Tuesday, June 22, 2010

Grading Goslings

In his book Predictably Irrational, Dan Ariely writes about the perils of first impressions:

A few decades ago, the naturalist Konrad Lorenz discovered that goslings, upon breaking out of their eggs, become attached to the first moving object they encounter (this is generally their mother). Lorenz knew this because in one experiment he became the first thing they saw, and they followed him loyally from then on through adolescence. With that, Lorenz demonstrated not only that goslings make initial decisions based on what's available in their environment, but that they stick with a decision once it has been made. Lorenz called this natural phenomenon imprinting.

Is the human brain, then, wired like that of a gosling? Do our first impressions and decisions become imprinted? And if so, how does this imprinting play out in our lives? When we encounter a new product, for instance, do we accept the first price that comes before our eyes? And more importantly, does that price (which in academic lingo we call an anchor) have a long-term effect on our willingness to pay for the product from then on?

While it is true that grading is a relatively new invention in human learning, it is pretty safe to say that whether we are the teacher or the student, grading has become an anchor for us, and that anchor brings with it long-term effects on our willingness to even imagine an education system without grading.

As goslings, we hatched from our schooling shells, and the first moving object we saw was our grade point average - and through out our schooling adolescence we've been following loyally.

But it's time we grow up.

While this imprinting may be natural, grading is not. As Dan Ariely puts it, we are being predictably irrational in our loyalty to grading. For too long we have married ourselves to this misguided anchor. Deep down, we may know that reducing real learning to a number or letter is fraudulent, but this gosling-like imprinting has us stubbornly locked to our initial experiences.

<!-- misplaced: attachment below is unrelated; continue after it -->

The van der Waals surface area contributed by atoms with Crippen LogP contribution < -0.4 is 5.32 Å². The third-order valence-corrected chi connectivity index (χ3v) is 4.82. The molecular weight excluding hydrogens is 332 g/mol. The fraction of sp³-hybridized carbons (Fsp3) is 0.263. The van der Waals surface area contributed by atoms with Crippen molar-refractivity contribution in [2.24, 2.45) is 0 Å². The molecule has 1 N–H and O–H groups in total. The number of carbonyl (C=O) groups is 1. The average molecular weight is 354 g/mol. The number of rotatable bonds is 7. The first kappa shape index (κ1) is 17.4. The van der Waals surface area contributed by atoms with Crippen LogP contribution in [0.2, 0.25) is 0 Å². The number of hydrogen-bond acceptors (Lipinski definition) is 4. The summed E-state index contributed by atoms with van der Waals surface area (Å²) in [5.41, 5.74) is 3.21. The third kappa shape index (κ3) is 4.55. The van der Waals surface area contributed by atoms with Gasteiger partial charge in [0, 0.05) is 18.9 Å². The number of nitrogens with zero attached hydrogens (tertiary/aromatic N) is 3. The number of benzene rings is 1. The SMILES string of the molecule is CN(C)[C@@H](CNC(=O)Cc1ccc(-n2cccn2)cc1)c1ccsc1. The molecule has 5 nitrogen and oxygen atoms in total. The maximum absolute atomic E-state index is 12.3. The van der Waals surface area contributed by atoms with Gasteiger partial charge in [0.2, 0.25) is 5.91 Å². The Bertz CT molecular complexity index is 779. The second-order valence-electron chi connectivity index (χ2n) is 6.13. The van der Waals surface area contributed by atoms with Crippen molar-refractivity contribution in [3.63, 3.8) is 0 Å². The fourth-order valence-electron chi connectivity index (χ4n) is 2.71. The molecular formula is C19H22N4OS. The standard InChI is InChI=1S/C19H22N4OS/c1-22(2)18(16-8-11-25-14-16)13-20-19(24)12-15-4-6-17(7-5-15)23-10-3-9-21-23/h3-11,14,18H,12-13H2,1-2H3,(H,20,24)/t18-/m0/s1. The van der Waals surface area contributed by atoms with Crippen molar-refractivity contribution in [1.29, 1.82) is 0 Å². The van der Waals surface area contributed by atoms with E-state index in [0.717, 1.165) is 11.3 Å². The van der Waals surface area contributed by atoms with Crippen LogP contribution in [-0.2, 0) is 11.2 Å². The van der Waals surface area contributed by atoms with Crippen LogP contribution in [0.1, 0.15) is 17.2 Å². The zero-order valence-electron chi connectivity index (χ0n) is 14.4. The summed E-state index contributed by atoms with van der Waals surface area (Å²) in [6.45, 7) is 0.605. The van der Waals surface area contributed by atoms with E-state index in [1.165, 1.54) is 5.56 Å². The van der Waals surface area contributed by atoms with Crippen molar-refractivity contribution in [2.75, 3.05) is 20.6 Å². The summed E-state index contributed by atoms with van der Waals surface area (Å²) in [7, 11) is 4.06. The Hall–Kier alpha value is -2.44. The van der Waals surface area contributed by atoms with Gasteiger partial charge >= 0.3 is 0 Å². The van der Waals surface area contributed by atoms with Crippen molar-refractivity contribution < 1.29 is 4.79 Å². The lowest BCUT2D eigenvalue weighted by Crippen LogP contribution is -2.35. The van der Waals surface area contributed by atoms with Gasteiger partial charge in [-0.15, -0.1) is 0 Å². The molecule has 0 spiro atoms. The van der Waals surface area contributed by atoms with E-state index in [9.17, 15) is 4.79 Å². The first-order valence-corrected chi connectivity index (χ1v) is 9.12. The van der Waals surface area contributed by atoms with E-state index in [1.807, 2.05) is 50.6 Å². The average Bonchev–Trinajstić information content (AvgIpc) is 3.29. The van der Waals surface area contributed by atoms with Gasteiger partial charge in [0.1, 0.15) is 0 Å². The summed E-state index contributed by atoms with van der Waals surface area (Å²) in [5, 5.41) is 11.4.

We may not be able to go back in time to alter our own learning environments that anchored us towards grading, but we can provide a more authentic environment for our children so that the first moving object they see is real learning.


  1. I agree Joe. I recognize my own difficulty discarding grading (or rewards and punishments) after a lifetime in the educational system. I have some practical perspective on it. Our young people rely on us to form their first impressions (how old is that phrase I wonder?). Each year we can reduce the emphasis on grades is worth it. Each year focussed on learning could help us all re-mold the competitive paradigm we imagine governs society.

  2. If we imprint on the grading system on a systemic level, don't we also imprint at a personal level on the early grades our teachers give us? And what a shame for me and my potential future successes if I imprint on a low grade... I'll keep following that grade faithfully no matter the cost to my own possibilities.


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